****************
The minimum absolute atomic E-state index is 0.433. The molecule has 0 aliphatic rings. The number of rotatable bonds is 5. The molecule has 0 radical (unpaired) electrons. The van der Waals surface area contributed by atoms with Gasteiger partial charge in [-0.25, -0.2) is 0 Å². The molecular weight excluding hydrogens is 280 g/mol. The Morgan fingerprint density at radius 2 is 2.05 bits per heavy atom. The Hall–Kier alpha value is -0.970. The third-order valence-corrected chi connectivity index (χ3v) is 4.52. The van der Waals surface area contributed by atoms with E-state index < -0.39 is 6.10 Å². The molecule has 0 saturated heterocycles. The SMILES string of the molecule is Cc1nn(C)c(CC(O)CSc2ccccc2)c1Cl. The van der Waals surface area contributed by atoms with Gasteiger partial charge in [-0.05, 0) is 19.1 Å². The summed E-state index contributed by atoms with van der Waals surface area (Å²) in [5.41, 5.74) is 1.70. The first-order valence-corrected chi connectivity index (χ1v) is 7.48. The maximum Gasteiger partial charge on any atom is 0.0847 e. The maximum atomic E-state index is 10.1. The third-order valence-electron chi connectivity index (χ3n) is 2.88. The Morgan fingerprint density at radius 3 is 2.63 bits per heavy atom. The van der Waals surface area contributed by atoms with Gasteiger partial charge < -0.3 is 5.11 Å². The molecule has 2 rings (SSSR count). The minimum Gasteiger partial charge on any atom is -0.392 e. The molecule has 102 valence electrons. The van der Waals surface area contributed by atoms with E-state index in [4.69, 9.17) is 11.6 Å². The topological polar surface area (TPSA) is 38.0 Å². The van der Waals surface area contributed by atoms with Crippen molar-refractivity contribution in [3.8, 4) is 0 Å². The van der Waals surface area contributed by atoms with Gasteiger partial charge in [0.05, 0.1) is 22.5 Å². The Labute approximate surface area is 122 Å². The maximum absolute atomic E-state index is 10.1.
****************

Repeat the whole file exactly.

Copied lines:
The minimum absolute atomic E-state index is 0.433. The molecule has 0 aliphatic rings. The number of rotatable bonds is 5. The molecule has 0 radical (unpaired) electrons. The van der Waals surface area contributed by atoms with Gasteiger partial charge in [-0.25, -0.2) is 0 Å². The molecular weight excluding hydrogens is 280 g/mol. The Morgan fingerprint density at radius 2 is 2.05 bits per heavy atom. The Hall–Kier alpha value is -0.970. The third-order valence-corrected chi connectivity index (χ3v) is 4.52. The van der Waals surface area contributed by atoms with E-state index < -0.39 is 6.10 Å². The molecule has 0 saturated heterocycles. The SMILES string of the molecule is Cc1nn(C)c(CC(O)CSc2ccccc2)c1Cl. The van der Waals surface area contributed by atoms with Gasteiger partial charge in [-0.05, 0) is 19.1 Å². The summed E-state index contributed by atoms with van der Waals surface area (Å²) in [5.41, 5.74) is 1.70. The first-order valence-corrected chi connectivity index (χ1v) is 7.48. The maximum Gasteiger partial charge on any atom is 0.0847 e. The maximum atomic E-state index is 10.1. The third-order valence-electron chi connectivity index (χ3n) is 2.88. The Morgan fingerprint density at radius 3 is 2.63 bits per heavy atom. The van der Waals surface area contributed by atoms with Gasteiger partial charge < -0.3 is 5.11 Å². The molecule has 2 rings (SSSR count). The minimum Gasteiger partial charge on any atom is -0.392 e. The molecule has 102 valence electrons. The van der Waals surface area contributed by atoms with E-state index in [4.69, 9.17) is 11.6 Å². The topological polar surface area (TPSA) is 38.0 Å². The van der Waals surface area contributed by atoms with Crippen molar-refractivity contribution in [3.8, 4) is 0 Å². The van der Waals surface area contributed by atoms with Gasteiger partial charge in [0.05, 0.1) is 22.5 Å². The Labute approximate surface area is 122 Å². The maximum absolute atomic E-state index is 10.1.